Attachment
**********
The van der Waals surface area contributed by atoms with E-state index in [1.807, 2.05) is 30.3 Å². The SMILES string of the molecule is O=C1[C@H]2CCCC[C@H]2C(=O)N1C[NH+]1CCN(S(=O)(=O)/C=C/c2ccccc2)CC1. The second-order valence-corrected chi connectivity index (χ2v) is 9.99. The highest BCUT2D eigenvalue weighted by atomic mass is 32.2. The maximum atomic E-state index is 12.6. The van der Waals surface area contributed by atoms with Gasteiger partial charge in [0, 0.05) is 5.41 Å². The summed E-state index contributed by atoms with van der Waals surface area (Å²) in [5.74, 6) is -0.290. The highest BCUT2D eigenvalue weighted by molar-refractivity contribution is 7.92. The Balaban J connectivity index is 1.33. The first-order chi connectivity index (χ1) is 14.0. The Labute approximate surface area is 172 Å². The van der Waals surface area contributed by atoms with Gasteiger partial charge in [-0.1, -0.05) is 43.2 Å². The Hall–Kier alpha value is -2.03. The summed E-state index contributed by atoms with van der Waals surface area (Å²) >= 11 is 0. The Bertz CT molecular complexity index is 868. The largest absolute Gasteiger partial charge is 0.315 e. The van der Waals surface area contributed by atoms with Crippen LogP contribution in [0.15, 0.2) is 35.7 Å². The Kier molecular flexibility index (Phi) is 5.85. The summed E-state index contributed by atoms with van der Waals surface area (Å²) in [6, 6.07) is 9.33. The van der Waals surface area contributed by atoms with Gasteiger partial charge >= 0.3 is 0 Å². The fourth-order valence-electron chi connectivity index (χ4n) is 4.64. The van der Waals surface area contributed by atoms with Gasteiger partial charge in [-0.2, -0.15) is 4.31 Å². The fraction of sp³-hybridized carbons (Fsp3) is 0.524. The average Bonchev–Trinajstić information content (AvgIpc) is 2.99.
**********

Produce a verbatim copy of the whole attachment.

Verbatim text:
The van der Waals surface area contributed by atoms with E-state index in [1.807, 2.05) is 30.3 Å². The SMILES string of the molecule is O=C1[C@H]2CCCC[C@H]2C(=O)N1C[NH+]1CCN(S(=O)(=O)/C=C/c2ccccc2)CC1. The second-order valence-corrected chi connectivity index (χ2v) is 9.99. The highest BCUT2D eigenvalue weighted by atomic mass is 32.2. The maximum atomic E-state index is 12.6. The van der Waals surface area contributed by atoms with Gasteiger partial charge in [0, 0.05) is 5.41 Å². The summed E-state index contributed by atoms with van der Waals surface area (Å²) in [5.74, 6) is -0.290. The highest BCUT2D eigenvalue weighted by molar-refractivity contribution is 7.92. The Balaban J connectivity index is 1.33. The first-order chi connectivity index (χ1) is 14.0. The Labute approximate surface area is 172 Å². The van der Waals surface area contributed by atoms with Gasteiger partial charge in [-0.1, -0.05) is 43.2 Å². The Hall–Kier alpha value is -2.03. The summed E-state index contributed by atoms with van der Waals surface area (Å²) >= 11 is 0. The Bertz CT molecular complexity index is 868. The largest absolute Gasteiger partial charge is 0.315 e. The van der Waals surface area contributed by atoms with Crippen LogP contribution in [0.15, 0.2) is 35.7 Å². The Kier molecular flexibility index (Phi) is 5.85. The summed E-state index contributed by atoms with van der Waals surface area (Å²) in [6, 6.07) is 9.33. The van der Waals surface area contributed by atoms with Gasteiger partial charge >= 0.3 is 0 Å². The fourth-order valence-electron chi connectivity index (χ4n) is 4.64. The van der Waals surface area contributed by atoms with Gasteiger partial charge in [-0.2, -0.15) is 4.31 Å². The fraction of sp³-hybridized carbons (Fsp3) is 0.524. The average Bonchev–Trinajstić information content (AvgIpc) is 2.99.